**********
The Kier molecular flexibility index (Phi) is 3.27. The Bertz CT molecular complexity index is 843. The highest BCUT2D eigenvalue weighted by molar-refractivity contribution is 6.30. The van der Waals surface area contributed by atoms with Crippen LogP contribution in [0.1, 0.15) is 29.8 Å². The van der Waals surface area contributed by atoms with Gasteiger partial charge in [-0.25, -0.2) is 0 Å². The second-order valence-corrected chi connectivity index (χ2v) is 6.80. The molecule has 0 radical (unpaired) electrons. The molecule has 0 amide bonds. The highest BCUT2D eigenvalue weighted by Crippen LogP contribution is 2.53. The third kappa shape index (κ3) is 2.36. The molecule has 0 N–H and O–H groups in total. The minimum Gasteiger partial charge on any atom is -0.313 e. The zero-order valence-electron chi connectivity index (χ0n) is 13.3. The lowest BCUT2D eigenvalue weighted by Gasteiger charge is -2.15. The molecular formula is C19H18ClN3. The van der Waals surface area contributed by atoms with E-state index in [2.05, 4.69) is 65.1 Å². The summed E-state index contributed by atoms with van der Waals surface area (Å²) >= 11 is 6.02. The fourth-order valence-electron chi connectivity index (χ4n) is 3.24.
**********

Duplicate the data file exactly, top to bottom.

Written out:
The Kier molecular flexibility index (Phi) is 3.27. The Bertz CT molecular complexity index is 843. The highest BCUT2D eigenvalue weighted by molar-refractivity contribution is 6.30. The van der Waals surface area contributed by atoms with Crippen LogP contribution in [0.1, 0.15) is 29.8 Å². The van der Waals surface area contributed by atoms with Gasteiger partial charge in [-0.25, -0.2) is 0 Å². The second-order valence-corrected chi connectivity index (χ2v) is 6.80. The molecule has 0 radical (unpaired) electrons. The molecule has 0 amide bonds. The highest BCUT2D eigenvalue weighted by Crippen LogP contribution is 2.53. The third kappa shape index (κ3) is 2.36. The molecule has 0 N–H and O–H groups in total. The minimum Gasteiger partial charge on any atom is -0.313 e. The zero-order valence-electron chi connectivity index (χ0n) is 13.3. The lowest BCUT2D eigenvalue weighted by Gasteiger charge is -2.15. The molecular formula is C19H18ClN3. The van der Waals surface area contributed by atoms with E-state index in [2.05, 4.69) is 65.1 Å². The summed E-state index contributed by atoms with van der Waals surface area (Å²) >= 11 is 6.02. The fourth-order valence-electron chi connectivity index (χ4n) is 3.24.